January 13, 2020
New York, NY, January 13, 2019 – A new exhibition organized by the Center for Architecture in Greenwich Village will highlight 15 years of superior public building projects created through the collaboration of the NYC Department of Design and Construction (DDC) and many of the country’s most renowned architecture and design firms, plus many small and emerging firms. Featuring 22 municipal projects, Public Works: Reflecting on 15 Years of Project Excellence for New York City, presents the visionary designs developed for a range of City buildings, from firehouses to libraries to community health clinics, and how they enhance communities while contributing to a thriving, healthy, sustainable and resilient City.
Public Works will run from January 16th to April 4th and is free to the general public on the first floor of the Center for Architecture at 536 LaGuardia Place in Manhattan. DDC Commissioner Lorraine Grillo and AIANY and Center for Architecture Executive Director Benjamin Prosky, Assoc. AIA, will mark the opening with a reception and lecture focused on the importance of civic architecture and the ways the City coordinates with well-known architecture firms so their talents can benefit the entire New York City community.
“For 15 years, DDC has teamed up not just with some of the country’s most well-known architecture firms, but also many small, emerging firms that are pushing the boundaries of civic design,” said DDC Commissioner Lorraine Grillo. “The results of this effort can be seen in every borough with designs such as the Spring Street Salt Shed and the Queens Museum, which make communities more vital while managing the critical issues of growth and environmental sustainability.”
“The Center for Architecture is happy to help to raise awareness of DDC’s commitment to design excellence by highlighting 15 years of projects realized through the city’s ambitious public works program,” said AIANY and Center for Architecture Executive Director Benjamin Prosky. “I hope that visitors to the exhibition will better understand the great impact that well-designed public projects have on our city and our collective well-being. I look forward to seeing how the program will continue to work with architects and other design professionals to create much-needed quality- and life-enhancing public projects as our city continues to grow and serve its diverse communities and their interests.”
Featured in the exhibition for its role in advancing equity is the renovation and expansion of the Weeksville Heritage Center in Brooklyn, which was completed by DDC in 2013 following a design by Caples Jefferson Architects. The project’s 23,000-square-foot Education and Arts Building hosts art exhibition and performance space, as well as educational programming for visitors and the local community. The Weeksville Heritage Center has earned LEED Gold certification and is surrounded by an interpretive landscape designed by Elizabeth Kennedy Landscape Architects.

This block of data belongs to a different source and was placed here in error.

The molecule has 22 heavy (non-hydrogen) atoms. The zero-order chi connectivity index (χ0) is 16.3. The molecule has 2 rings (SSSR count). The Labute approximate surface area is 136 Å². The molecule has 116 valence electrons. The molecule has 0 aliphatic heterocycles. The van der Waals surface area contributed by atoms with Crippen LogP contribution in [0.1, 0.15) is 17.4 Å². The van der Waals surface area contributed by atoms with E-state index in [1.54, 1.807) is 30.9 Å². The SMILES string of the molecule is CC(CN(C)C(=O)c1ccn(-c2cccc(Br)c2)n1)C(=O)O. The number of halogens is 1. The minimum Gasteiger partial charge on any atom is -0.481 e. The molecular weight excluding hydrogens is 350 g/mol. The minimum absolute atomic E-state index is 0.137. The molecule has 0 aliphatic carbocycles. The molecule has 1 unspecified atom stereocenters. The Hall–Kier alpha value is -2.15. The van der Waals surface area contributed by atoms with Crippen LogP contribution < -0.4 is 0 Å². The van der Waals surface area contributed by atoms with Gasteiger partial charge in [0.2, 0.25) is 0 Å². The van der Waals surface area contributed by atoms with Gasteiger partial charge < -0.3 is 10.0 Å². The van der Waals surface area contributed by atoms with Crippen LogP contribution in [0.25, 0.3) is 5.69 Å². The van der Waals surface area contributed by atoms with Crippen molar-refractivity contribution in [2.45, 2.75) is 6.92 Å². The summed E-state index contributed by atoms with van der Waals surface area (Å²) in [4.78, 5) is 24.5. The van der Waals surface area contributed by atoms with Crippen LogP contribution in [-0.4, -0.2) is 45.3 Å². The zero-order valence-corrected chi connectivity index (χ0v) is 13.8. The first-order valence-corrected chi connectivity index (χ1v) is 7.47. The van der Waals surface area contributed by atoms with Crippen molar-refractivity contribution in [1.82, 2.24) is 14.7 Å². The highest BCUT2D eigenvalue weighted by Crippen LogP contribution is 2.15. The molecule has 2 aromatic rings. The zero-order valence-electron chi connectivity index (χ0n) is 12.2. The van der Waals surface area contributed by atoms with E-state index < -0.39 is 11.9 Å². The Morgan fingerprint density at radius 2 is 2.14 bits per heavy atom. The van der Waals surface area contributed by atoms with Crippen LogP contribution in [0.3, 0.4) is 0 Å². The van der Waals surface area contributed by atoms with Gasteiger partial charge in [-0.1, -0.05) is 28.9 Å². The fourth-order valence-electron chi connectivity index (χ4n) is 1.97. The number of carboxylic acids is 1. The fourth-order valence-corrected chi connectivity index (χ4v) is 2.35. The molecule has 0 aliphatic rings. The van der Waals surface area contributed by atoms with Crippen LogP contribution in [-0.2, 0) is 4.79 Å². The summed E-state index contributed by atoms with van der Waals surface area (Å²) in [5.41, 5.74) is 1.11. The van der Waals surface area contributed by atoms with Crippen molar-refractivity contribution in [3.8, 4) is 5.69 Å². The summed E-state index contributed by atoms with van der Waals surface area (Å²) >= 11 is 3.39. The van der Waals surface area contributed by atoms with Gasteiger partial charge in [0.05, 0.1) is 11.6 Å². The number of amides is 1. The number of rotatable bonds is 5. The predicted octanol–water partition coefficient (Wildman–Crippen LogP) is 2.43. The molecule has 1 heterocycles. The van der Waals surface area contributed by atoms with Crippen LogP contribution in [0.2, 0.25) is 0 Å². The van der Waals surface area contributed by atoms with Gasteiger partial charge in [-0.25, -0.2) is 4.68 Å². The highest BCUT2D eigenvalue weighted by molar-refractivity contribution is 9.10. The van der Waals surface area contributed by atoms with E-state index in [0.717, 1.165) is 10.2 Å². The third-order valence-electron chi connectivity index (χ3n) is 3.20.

Another project featured in the exhibition for its expansion of public space is the reconstruction of Times Square, completed by DDC in December 2016 based on a design by Snohetta. The project added approximately two acres of pedestrian space to the heart of Manhattan. It also includes wider sidewalks; amenities such as bike racks and benches; rebuilt curbs, streets and sidewalks; modern street and traffic lighting; and a new southbound raised bike lane on 7th Avenue.
The Center for Architecture’s exhibition program is supported in part by public funds from the NYC Department of Cultural Affairs in partnership with the NYC Council.
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About the NYC Department of Design and Construction
The Department of Design and Construction is the City’s primary capital construction project manager. In supporting Mayor de Blasio’s long-term vision of growth, sustainability, resiliency, equity and healthy living, DDC provides communities with new or renovated public buildings such as such as firehouses, libraries, police precincts, and new or upgraded roads, sewers and water mains in all five boroughs. To manage this $14 billion portfolio, DDC partners with other City agencies, architects and consultants, whose experience bring efficient, innovative and environmentally-conscious design and construction strategies to City projects. For more information, please visit nyc.gov/ddc.
About the Center for Architecture
The Center for Architecture is the premier cultural venue for architecture and the built environment in New York City, informed by the complexity of the City’s urban fabric and in dialogue with the global community. The Center shares a home with the AIA New York Chapter and has the unique advantage of drawing upon the ideas and experiences of practicing architects to produce thought-provoking exhibitions, informative public programs, and quality design education experiences for K-12 students. It also leads New York City’s annual month-long architecture and design festival, Archtober. The Center for Architecture’s aim is to further public knowledge about New York City architecture and architects, foster exchange and collaboration among members of the design, development, building, scholarly, and policy sectors, and inspire new ideas about the role of design in communities by presenting contemporary and practical issues in architecture and urbanism to a general audience. http://cfa.aiany.org